- The Washington Times - Friday, July 28, 2006

LONDON — Floyd Landis’ Tour de France victory was thrown into question yesterday when his team said he tested positive for high testosterone levels during stage 17, when the American champion began his stunning comeback with a charge into the Alps.

The Phonak team suspended Landis, pending results of the backup “B” sample of his drug test. If Landis is found guilty, he could be stripped of the Tour title and fired from the team.

Landis denied that he cheated but said his career will forever be stained by the failed drug test in cycling’s premier event.

“I think there’s a good possibility I’ll clear my name,” Landis said. “Regardless of whether this happens or not, I don’t know if this will ever go away.”

Landis said he wouldn’t be surprised if people were skeptical of him and the sport of cycling, but he pleaded for time to clear his name.

“All I’m asking for is that I be given a chance to prove that I’m innocent,” he said. “Cycling has a traditional way of trying people in the court of public opinion before they get a chance to do anything else.

“I would like to be presumed innocent until proven guilty, since that’s the way we do things in America.”

Second-place finisher Oscar Pereiro of Spain would become champion if Landis is not cleared.

“Should I win the Tour now, it would feel like an academic victory,” Pereiro said. “The way to celebrate a win is in Paris. Otherwise, it’s just a bureaucratic win.”

The Swiss-based Phonak team said it was notified by the International Cycling Union (UCI) on Wednesday that Landis’ sample showed an “unusual level of testosterone/epitestosterone” when he was tested after stage 17 on July 20.

“My immediate reaction was to look for the alcohol bottle,” joked Landis, who is known to enjoy a beer on the Tour and said he drank whiskey with teammates to bury their sorrows after Landis nearly fell out of contention the day before his stage 17 charge.

The 30-year-old Landis made a dramatic comeback in that Alpine stage, racing far ahead of the field for a solo win that moved him from 11th to third in the overall standings. Despite a degenerative hip condition that will require surgery, he regained the leader’s yellow jersey two days later.

Phonak said Landis would ask for an analysis of his backup sample to “prove either that this result is coming from a natural process or that this is resulting from a mistake.”

It wasn’t known when the backup sample would be tested, but Phonak manager John Lelangue said the team would ask for that to happen in the next few days. Arlene Landis said it could take two weeks for the results of her son’s backup test to be made public.

“Why couldn’t they take care of this before they pronounced him the winner?” she said from her home in Farmersville, Pa. “Lance [Armstrong] went through this, too. Somebody doesn’t want him to win. Why do they put you through two weeks of misery and spoil your crown?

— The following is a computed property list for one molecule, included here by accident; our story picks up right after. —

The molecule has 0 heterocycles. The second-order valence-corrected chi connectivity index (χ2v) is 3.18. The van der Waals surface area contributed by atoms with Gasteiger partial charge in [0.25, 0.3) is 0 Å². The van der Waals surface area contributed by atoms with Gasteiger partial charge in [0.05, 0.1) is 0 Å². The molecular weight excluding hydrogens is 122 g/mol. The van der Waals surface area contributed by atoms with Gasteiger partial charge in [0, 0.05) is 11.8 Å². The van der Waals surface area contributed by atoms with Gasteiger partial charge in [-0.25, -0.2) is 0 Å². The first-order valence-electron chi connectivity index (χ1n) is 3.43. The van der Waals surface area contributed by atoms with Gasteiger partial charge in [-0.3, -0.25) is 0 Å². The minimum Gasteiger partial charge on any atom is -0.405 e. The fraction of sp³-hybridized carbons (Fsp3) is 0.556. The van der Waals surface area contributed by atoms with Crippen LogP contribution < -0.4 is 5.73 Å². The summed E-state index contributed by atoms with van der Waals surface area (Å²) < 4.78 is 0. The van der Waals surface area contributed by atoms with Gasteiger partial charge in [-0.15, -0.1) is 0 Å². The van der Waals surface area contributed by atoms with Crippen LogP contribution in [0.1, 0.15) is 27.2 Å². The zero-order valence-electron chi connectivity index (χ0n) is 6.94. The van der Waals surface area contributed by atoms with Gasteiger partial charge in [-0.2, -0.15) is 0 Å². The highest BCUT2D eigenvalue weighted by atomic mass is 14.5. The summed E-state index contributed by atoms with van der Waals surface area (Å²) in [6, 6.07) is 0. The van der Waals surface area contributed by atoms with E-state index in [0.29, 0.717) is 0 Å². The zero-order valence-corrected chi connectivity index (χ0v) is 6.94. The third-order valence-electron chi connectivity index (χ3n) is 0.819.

“My opinion is when he comes on top of this, everyone will think so much more of him. So that’s what valleys are for, right?”

If the second sample confirms the initial finding, Phonak said, Landis will be fired.

“It is obviously distressing,” Tour director Christian Prudhomme said at a Paris press conference, stressing that the backup test still must be performed. Mr. Prudhomme said it would be up to the UCI to determine penalties if Landis is found guilty of doping.

Testosterone creams, pills and injections can build muscle and strength and improve recovery time after exertion when used over several weeks. Testosterone is included as an anabolic steroid by the World Anti-Doping Agency (WADA) on its list of banned substances. The use of supplements can be punished by a two-year ban.

Under the agency’s regulations, a ratio of testosterone to epitestosterone greater than 4-to-1 is considered a positive result and subject to investigation. The most likely natural ratio of testosterone to epitestosterone in humans is 1-to-1.

However, if Landis had been a user, his earlier urine tests during the Tour would have been affected, too, said Dr. Gary Wadler, a WADA member and a spokesman for the American College of Sports Medicine. The stage 17 test was the first reported abnormal result.

One-time use of steroids could result in an abnormal test, but it would have no effect on performance and could not account for Landis’ astounding feat in that stage.

“So something’s missing here,” Dr. Wadler said. “It just doesn’t add up.”

Asked repeatedly what might have caused his positive test, Landis refused to lay blame on anything in particular.

“As to what actually caused it on that particular day, I can only speculate,” he said.

However, Landis suggested in a story posted on Sports Illustrated’s Web site that a small amount of hormone he has been taking for a thyroid condition or the cortisone shots he gets for hip pain could have skewed the result. Doctors, however, said the cortisone would not affect his test results.

Landis wrapped up his Tour de France win on Sunday, keeping the title in U.S. hands for the eighth straight year. Armstrong, long dogged by doping whispers and accusations, won the previous seven.

On the eve of the Tour’s start, nine riders, including pre-race favorites Jan Ullrich and Ivan Basso, were ousted, implicated in a Spanish doping investigation.

WADA chief Dick Pound, speaking before Landis was confirmed as the rider with the positive test, said it was amazing that any cyclist would risk doping after the scandals that rocked the Tour before the start.

“Despite all the fuss prior to the race with all these riders identified and withdrawn, you still have people in that race quite willing and prepared to cheat,” Mr. Pound said from Montreal. “That’s a problem for cycling.”

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